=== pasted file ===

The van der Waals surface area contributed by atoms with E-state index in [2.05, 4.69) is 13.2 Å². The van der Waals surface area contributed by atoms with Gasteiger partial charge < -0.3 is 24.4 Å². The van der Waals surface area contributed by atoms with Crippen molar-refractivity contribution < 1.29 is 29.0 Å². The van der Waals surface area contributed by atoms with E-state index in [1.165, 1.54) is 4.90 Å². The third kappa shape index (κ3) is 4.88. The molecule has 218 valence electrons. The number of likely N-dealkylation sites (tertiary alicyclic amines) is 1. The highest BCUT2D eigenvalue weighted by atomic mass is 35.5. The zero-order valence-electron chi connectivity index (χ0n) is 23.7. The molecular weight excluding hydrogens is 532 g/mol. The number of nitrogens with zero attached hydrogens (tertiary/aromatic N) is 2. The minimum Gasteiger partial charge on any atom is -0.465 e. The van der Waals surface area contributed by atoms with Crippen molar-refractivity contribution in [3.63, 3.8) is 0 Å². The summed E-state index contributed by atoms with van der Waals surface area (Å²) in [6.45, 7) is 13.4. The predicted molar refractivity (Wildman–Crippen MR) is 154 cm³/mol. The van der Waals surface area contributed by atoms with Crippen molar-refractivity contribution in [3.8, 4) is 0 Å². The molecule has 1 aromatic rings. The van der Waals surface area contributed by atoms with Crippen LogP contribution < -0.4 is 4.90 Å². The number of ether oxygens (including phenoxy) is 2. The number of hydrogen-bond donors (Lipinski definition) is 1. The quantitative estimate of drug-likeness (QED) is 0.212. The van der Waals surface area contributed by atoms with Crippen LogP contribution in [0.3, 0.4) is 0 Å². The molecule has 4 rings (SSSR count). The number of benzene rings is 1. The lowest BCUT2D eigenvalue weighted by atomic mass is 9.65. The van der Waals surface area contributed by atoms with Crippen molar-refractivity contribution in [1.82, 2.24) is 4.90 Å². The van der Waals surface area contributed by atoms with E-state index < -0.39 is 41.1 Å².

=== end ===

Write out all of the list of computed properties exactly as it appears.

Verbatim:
The van der Waals surface area contributed by atoms with E-state index in [2.05, 4.69) is 13.2 Å². The van der Waals surface area contributed by atoms with Gasteiger partial charge < -0.3 is 24.4 Å². The van der Waals surface area contributed by atoms with Crippen molar-refractivity contribution < 1.29 is 29.0 Å². The van der Waals surface area contributed by atoms with E-state index in [1.165, 1.54) is 4.90 Å². The third kappa shape index (κ3) is 4.88. The molecule has 218 valence electrons. The number of likely N-dealkylation sites (tertiary alicyclic amines) is 1. The highest BCUT2D eigenvalue weighted by atomic mass is 35.5. The zero-order valence-electron chi connectivity index (χ0n) is 23.7. The molecular weight excluding hydrogens is 532 g/mol. The number of nitrogens with zero attached hydrogens (tertiary/aromatic N) is 2. The minimum Gasteiger partial charge on any atom is -0.465 e. The van der Waals surface area contributed by atoms with Crippen molar-refractivity contribution in [3.63, 3.8) is 0 Å². The summed E-state index contributed by atoms with van der Waals surface area (Å²) in [6.45, 7) is 13.4. The predicted molar refractivity (Wildman–Crippen MR) is 154 cm³/mol. The van der Waals surface area contributed by atoms with Crippen molar-refractivity contribution in [3.8, 4) is 0 Å². The molecule has 1 aromatic rings. The van der Waals surface area contributed by atoms with Crippen LogP contribution < -0.4 is 4.90 Å². The number of ether oxygens (including phenoxy) is 2. The number of hydrogen-bond donors (Lipinski definition) is 1. The quantitative estimate of drug-likeness (QED) is 0.212. The van der Waals surface area contributed by atoms with Crippen LogP contribution in [0.3, 0.4) is 0 Å². The molecule has 4 rings (SSSR count). The number of benzene rings is 1. The lowest BCUT2D eigenvalue weighted by atomic mass is 9.65. The van der Waals surface area contributed by atoms with Crippen molar-refractivity contribution in [1.82, 2.24) is 4.90 Å². The van der Waals surface area contributed by atoms with E-state index < -0.39 is 41.1 Å².